Barcelona, Spain, is not just about football and beaches. Barcelona is home to the majority of Antoni Gaudí’s famous architecture.
In fact, Gaudís masterpiece, La Sagrada Familia, a large unfinished iconic church, is in Barcelona.
La Sagrada Familia
Unfortunately never finished, La Sagrada Familia is still a major tourist destination in Barcelona. With an expected completion date of 2026 for the main structure and 2032 for the decorative additions, La Sagrada Familia is sure to continue to be breathtaking upon completion.
Visitors can enter La Sagrada Familia for €15 (£13) and all ticket revenue goes towards the completion of the construction.
As of 2015, it was stated to be 70% completed.
That’s good enough for me.
The very first house designed by Gaudí, Casa Vicens is considered one of the very first Art Nouveau buildings to be constructed.
Casa Vicens is not yet open to the public but with an expected opening date of Autumn 2017, it’s right around the corner.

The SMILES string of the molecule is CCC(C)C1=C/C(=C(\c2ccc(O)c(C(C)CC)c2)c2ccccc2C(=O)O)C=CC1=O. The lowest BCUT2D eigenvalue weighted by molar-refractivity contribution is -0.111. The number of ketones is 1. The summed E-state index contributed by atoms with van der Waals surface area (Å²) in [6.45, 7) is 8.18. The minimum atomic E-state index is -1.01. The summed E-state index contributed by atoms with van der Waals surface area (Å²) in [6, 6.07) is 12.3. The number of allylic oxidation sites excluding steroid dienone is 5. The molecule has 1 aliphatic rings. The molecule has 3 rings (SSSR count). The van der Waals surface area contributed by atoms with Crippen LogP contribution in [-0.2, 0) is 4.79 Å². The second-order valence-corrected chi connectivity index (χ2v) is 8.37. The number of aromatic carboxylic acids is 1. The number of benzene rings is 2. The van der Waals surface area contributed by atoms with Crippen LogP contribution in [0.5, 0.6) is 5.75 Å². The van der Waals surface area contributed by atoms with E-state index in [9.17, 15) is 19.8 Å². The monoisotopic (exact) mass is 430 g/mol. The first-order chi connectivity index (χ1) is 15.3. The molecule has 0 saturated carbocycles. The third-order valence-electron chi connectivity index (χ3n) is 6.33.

You can still go and view Casa Vicens, though, and it’s absolutely stunning from the outside.
A public park system, Parc Güell is a UNESCO World Heritage site due to the work of Antoni Gaudí.
The municipal garden is home to El Drac, a beautiful huge multicoloured mosaic salamander and further along you’ll find a long stone mosaic bench in the shape of a sea serpent snaking its way through the park.
It is absolutely beautiful to simply sit on the bench and think about the work that has gone into such a lovely park.
Plus, I’m not a big fan of actual sea serpents or salamanders, so this way I can enjoy them without actually having to go near one.
Cascada at Parc de la Ciutadella
The Cascada (waterfall in Spanish) is a beautifully designed fountain in the Parc de la Cuitadella.
Designed to be modelled after the Trevi Fountain in Rome, Josep Frontsere and Antoni Gaudí designed this fountain with an incredibly amount of detail.
Although his role in the creation of the Cascada is never mentioned in the biography of Josep Frontsere, it is widely accepted that Gaudí’s influence can be seen clearly through some of the work involved, such as the two reptilian designed medallions that can be found either side of the entrance to the artificial cave below.